Thursday, 27 March 2008

Diana Dors – Roller Coaster Blues

She was a pal of the Kray Twins, had terrible taste in husbands, was (cliché alert) Britain’s Blonde Bombshell, famously wore a fur bikini in Venice, hid millions in bank accounts around Britain that have yet to be tracked down, could act well if she got the chance, was one of the few successful pupils at J. Arthur Rank’s Charm School, never quite conquered Hollywood, and had a surprisingly pleasant singing voice: light, tuneful, and an actress’s talent for phrasing.

Diana Dors has always had pop-culture kudos: she’s appeared on LP covers from both the Beatles (Pepper) and the Smiths (“Singles”), in Adam Ant’s “Look-at-me-I’m-so-big-I’m-about-to-loose-it-completely-and-isn’t-Marco-beefing-up-a-bit” video for Prince Charming, and in minor marvellous movies like Deep End, Theatre of Blood, and Steptoe & Son Ride Again.

...tender as the inside of a caterpiller’s thigh...

I first heard this song so far back (How far back was it?) it was so far back, it was on a mix tape a friend sent me (Hi Chunny!). Here she is, Diana Mary “Don’t Forget the L” Fluck, swinging along with Wally Stott’s Orchestra, in a lyrically oddball song from her only album, Swingin’ Dors.


Download Diana Dors – Roller Coaster Blues MP3 (rapidshare)

Wednesday, 26 March 2008

Lord Melody – Mama Look a Booboo

If you’ve heard this song before, chances are it’s Harry Belafonte’s 1957 hit version: that’s the first version I ever heard, anyway. I knew Robert Mitchum had recorded some calypso, but it wasn’t till I managed to borrow a vinyl copy of “Calypso – is Like So…” that I realised he’d covered it too. But I finally chanced upon Lord Melody’s original while in the grip of mento* fever, a few years back. The huge international boom in calypso in the mid to late fifties (like Harry Belafonte’s hits) meant that just about all indigenous Caribbean music, including Jamaican mento, was being sold as “calypso”: so inevitably, in the hunt for mento gold, I necessarily had to listen to a fair bit of calypso pyrites: but no, I got to love calypso too, of course.

Shut you mouth! Go away!

Anyway, Lord Melody (born Fitzroy Alexander in 1928; died 1988) was one of the big Trinidadian stars of the fifties Calypso Boom, with this song being a hit in America: he had another international hit in 1962 with “Shame and Scandal” (a song with too complicated a story for this place: wikipedia covers it well).

Here’s Lord Melody’s original 1955 version.


Download Lord Melody – Mama Look a Booboo MP3 (rapidshare)

...and here’s a live version from 1958 (I think):


Download Lord Melody – Booboo Man MP3 (rapidshare)

Bob Mitchum’s Trini accent is a bit ropey here, but he has a pleasant voice, and the band are excellent enough to calm the Original Version Purist Demon that snarls within me.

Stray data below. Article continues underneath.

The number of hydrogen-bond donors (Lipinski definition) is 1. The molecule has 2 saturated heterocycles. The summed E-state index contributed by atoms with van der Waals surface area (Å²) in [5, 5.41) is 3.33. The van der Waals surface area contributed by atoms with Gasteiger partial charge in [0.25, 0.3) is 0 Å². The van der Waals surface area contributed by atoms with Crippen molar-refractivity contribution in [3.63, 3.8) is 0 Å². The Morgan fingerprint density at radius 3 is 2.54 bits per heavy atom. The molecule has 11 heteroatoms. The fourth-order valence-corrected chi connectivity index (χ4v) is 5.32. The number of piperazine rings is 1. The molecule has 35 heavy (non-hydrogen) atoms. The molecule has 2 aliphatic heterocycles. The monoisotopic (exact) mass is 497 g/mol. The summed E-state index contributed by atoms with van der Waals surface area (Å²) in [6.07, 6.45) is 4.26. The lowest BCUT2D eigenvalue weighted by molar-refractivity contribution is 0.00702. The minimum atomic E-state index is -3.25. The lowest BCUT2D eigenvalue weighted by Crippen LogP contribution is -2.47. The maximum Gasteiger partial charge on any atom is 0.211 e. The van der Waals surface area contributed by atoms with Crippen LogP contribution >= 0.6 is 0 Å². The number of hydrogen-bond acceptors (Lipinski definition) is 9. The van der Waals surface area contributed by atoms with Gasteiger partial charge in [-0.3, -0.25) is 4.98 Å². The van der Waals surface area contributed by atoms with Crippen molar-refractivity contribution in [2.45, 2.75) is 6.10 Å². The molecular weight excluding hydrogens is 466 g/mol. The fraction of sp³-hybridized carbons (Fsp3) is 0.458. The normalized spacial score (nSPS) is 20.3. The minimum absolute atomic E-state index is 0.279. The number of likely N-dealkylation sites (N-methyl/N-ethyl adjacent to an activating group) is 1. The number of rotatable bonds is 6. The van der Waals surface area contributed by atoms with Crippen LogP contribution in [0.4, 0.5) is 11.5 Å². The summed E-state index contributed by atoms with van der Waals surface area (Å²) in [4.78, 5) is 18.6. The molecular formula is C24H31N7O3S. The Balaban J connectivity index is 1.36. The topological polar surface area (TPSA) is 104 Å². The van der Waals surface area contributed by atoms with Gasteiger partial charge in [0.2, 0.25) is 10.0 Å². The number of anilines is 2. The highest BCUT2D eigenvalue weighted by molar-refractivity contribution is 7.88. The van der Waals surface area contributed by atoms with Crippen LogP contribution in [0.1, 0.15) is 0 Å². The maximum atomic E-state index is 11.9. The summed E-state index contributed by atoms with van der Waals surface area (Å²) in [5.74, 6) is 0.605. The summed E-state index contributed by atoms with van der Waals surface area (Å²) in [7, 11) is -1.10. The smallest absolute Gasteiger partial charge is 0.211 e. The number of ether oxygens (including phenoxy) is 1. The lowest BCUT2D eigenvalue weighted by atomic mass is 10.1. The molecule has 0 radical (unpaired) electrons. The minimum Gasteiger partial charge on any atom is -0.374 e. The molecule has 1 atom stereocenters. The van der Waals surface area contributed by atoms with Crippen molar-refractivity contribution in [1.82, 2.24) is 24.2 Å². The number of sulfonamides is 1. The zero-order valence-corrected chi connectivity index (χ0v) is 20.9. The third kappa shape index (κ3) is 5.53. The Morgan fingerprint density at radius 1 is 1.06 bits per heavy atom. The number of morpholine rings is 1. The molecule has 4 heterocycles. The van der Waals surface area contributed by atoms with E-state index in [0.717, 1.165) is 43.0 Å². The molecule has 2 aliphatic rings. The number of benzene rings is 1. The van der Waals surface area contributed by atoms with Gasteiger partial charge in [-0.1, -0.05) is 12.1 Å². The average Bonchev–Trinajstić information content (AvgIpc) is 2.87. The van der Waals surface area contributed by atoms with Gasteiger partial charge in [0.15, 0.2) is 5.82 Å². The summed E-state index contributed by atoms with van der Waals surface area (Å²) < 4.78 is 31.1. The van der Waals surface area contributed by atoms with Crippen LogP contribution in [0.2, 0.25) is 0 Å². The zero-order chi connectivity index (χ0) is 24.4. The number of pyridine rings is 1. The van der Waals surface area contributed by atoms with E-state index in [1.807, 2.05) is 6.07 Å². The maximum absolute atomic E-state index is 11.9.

Download Robert Mitchum – Mama Looka Booboo MP3 (rapidshare)

...and if you wany to here Belafonte’s version, here he is dueting with Nat “King” Cole, via YouTube.

* I don’t have the mental energy for the long, complicated answer that a seemingly simple question like “What is mento?” deserves. Follow the link to Michael Garnice’s exhaustively researched page if you’re interested.

Monday, 24 March 2008

Lee Hazlewood – Six Feet of Chain

More Lee Hazlewood, here sounding more Johnny Cash than Cash himself, in a strange song which I've always assumed was about a dog.

I found this on a compilation The Many Sides of Lee Hazlewood: I think it originally appeared on his Trouble is a Lonesome Town album in 1963, but since even the CD reissue is going for fifty bucks, and I'm a skinflint, I'll just have to go by the track listing, and assume it did.


Download Lee Hazlewood – Six Feet of Chain MP3 (rapidshare)

Monday, 17 March 2008

Drimble Wedge & the Vegetations – Bedazzled

I could only bear to watch a few minutes of the dire Brendan-Fraser-Liz-Hurley remake of Bedazzled before switching off in despair, so I don't know if there's an equivalent of the Ready-Steady-Go-esque scene in the original 1967 version, where Peter Cook, Playing George Spiggott (the Devil Incarnate) effertlessly outcools "cuddly" Dudley Moore, with this eponymous song. The song features a fauning backing chorus ("You drive me wild") and a contrary, indifferent lead vocal ("you fill me with inertia").

“Don't you ever leave off?”

Pete's deadpan vocal is priceless, But we must give Dudley the credit for the writing this track (and indeed the rest music for the film), a fine soaring, moody bit of menacing jazzy pop. The only mainstream pop music anything like this at the time was Brian Auger's Trinity, or maybe Arthur Brown, but really, forget about these comparisons: Drimble Wedge & The Vegetations stand alone. The magic words: “Julie Andrews!


Download Drimble Wedge & the Vegetations – Bedazzled MP3 (rapidshare)

Or watch the song being performed in the film on YouTube.

Sunday, 16 March 2008

Les Bel-Air – Cupidon